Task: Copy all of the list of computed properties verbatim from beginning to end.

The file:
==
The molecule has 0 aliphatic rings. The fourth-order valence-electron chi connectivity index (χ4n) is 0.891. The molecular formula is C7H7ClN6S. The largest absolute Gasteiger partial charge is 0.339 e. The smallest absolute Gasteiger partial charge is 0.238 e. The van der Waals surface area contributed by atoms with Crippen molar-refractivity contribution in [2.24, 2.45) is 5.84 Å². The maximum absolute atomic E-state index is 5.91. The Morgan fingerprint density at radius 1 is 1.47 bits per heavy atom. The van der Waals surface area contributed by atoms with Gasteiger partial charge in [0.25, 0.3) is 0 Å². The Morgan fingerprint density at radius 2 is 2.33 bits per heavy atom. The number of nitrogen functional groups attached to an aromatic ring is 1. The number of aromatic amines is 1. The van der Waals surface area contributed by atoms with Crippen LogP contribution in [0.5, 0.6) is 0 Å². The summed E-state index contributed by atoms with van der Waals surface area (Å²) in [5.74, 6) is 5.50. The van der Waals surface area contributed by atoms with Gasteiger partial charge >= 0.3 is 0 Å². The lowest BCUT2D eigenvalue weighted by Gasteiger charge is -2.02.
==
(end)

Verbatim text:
The molecule has 0 aliphatic rings. The fourth-order valence-electron chi connectivity index (χ4n) is 0.891. The molecular formula is C7H7ClN6S. The largest absolute Gasteiger partial charge is 0.339 e. The smallest absolute Gasteiger partial charge is 0.238 e. The van der Waals surface area contributed by atoms with Crippen molar-refractivity contribution in [2.24, 2.45) is 5.84 Å². The maximum absolute atomic E-state index is 5.91. The Morgan fingerprint density at radius 1 is 1.47 bits per heavy atom. The van der Waals surface area contributed by atoms with Gasteiger partial charge in [0.25, 0.3) is 0 Å². The Morgan fingerprint density at radius 2 is 2.33 bits per heavy atom. The number of nitrogen functional groups attached to an aromatic ring is 1. The number of aromatic amines is 1. The van der Waals surface area contributed by atoms with Crippen LogP contribution in [0.5, 0.6) is 0 Å². The summed E-state index contributed by atoms with van der Waals surface area (Å²) in [5.74, 6) is 5.50. The van der Waals surface area contributed by atoms with Gasteiger partial charge >= 0.3 is 0 Å². The lowest BCUT2D eigenvalue weighted by Gasteiger charge is -2.02.